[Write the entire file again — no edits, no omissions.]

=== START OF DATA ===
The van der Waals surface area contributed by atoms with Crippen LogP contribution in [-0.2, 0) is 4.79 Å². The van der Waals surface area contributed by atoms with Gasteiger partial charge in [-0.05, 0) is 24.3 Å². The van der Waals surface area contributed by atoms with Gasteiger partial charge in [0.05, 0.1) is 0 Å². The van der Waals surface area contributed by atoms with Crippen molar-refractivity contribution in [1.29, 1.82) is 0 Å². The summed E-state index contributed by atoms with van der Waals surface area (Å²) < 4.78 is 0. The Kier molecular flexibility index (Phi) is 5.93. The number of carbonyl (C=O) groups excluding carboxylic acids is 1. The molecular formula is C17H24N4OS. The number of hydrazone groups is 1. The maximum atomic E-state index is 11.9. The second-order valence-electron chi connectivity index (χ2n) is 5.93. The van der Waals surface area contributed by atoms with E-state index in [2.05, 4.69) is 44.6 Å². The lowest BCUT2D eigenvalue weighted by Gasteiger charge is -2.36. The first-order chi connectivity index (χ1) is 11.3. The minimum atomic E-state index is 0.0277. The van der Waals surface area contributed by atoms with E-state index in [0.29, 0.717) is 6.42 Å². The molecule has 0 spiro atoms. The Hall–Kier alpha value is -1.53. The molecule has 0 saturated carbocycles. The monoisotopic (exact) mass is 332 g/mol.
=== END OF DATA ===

The van der Waals surface area contributed by atoms with Crippen LogP contribution in [-0.2, 0) is 4.79 Å². The van der Waals surface area contributed by atoms with Gasteiger partial charge in [-0.05, 0) is 24.3 Å². The van der Waals surface area contributed by atoms with Gasteiger partial charge in [0.05, 0.1) is 0 Å². The van der Waals surface area contributed by atoms with Crippen molar-refractivity contribution in [1.29, 1.82) is 0 Å². The summed E-state index contributed by atoms with van der Waals surface area (Å²) < 4.78 is 0. The Kier molecular flexibility index (Phi) is 5.93. The number of carbonyl (C=O) groups excluding carboxylic acids is 1. The molecular formula is C17H24N4OS. The number of hydrazone groups is 1. The maximum atomic E-state index is 11.9. The second-order valence-electron chi connectivity index (χ2n) is 5.93. The van der Waals surface area contributed by atoms with E-state index in [2.05, 4.69) is 44.6 Å². The lowest BCUT2D eigenvalue weighted by Gasteiger charge is -2.36. The first-order chi connectivity index (χ1) is 11.3. The minimum atomic E-state index is 0.0277. The van der Waals surface area contributed by atoms with E-state index in [0.29, 0.717) is 6.42 Å². The molecule has 0 spiro atoms. The Hall–Kier alpha value is -1.53. The molecule has 0 saturated carbocycles. The monoisotopic (exact) mass is 332 g/mol.